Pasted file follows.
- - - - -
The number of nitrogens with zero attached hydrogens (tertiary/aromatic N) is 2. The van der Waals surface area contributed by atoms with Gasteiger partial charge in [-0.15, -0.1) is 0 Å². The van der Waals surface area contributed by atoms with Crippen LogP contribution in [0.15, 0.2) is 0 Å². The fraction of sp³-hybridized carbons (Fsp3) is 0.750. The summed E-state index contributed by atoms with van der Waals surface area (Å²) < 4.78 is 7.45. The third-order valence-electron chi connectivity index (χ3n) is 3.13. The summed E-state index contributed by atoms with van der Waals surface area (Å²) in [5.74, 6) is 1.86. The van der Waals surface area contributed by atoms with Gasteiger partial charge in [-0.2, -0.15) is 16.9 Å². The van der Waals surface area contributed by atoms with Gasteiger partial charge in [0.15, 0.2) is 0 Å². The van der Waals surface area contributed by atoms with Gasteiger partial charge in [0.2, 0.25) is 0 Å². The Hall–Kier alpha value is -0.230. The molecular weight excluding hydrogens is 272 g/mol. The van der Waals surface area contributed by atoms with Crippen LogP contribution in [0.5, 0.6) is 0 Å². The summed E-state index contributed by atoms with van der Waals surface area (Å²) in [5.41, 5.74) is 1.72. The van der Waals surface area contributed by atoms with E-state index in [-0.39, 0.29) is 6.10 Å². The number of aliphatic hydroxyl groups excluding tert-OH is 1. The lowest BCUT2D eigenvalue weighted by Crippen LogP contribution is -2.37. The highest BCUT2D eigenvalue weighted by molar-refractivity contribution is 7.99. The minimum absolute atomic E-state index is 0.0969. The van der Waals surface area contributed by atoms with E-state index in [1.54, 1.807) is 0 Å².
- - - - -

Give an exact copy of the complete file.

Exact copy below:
The number of nitrogens with zero attached hydrogens (tertiary/aromatic N) is 2. The van der Waals surface area contributed by atoms with Gasteiger partial charge in [-0.15, -0.1) is 0 Å². The van der Waals surface area contributed by atoms with Crippen LogP contribution in [0.15, 0.2) is 0 Å². The fraction of sp³-hybridized carbons (Fsp3) is 0.750. The summed E-state index contributed by atoms with van der Waals surface area (Å²) < 4.78 is 7.45. The third-order valence-electron chi connectivity index (χ3n) is 3.13. The summed E-state index contributed by atoms with van der Waals surface area (Å²) in [5.74, 6) is 1.86. The van der Waals surface area contributed by atoms with Gasteiger partial charge in [-0.2, -0.15) is 16.9 Å². The van der Waals surface area contributed by atoms with Gasteiger partial charge in [0.15, 0.2) is 0 Å². The van der Waals surface area contributed by atoms with Gasteiger partial charge in [0.2, 0.25) is 0 Å². The Hall–Kier alpha value is -0.230. The molecular weight excluding hydrogens is 272 g/mol. The van der Waals surface area contributed by atoms with Crippen LogP contribution in [0.5, 0.6) is 0 Å². The summed E-state index contributed by atoms with van der Waals surface area (Å²) in [5.41, 5.74) is 1.72. The van der Waals surface area contributed by atoms with E-state index in [-0.39, 0.29) is 6.10 Å². The number of aliphatic hydroxyl groups excluding tert-OH is 1. The lowest BCUT2D eigenvalue weighted by Crippen LogP contribution is -2.37. The highest BCUT2D eigenvalue weighted by molar-refractivity contribution is 7.99. The minimum absolute atomic E-state index is 0.0969. The van der Waals surface area contributed by atoms with E-state index in [1.54, 1.807) is 0 Å².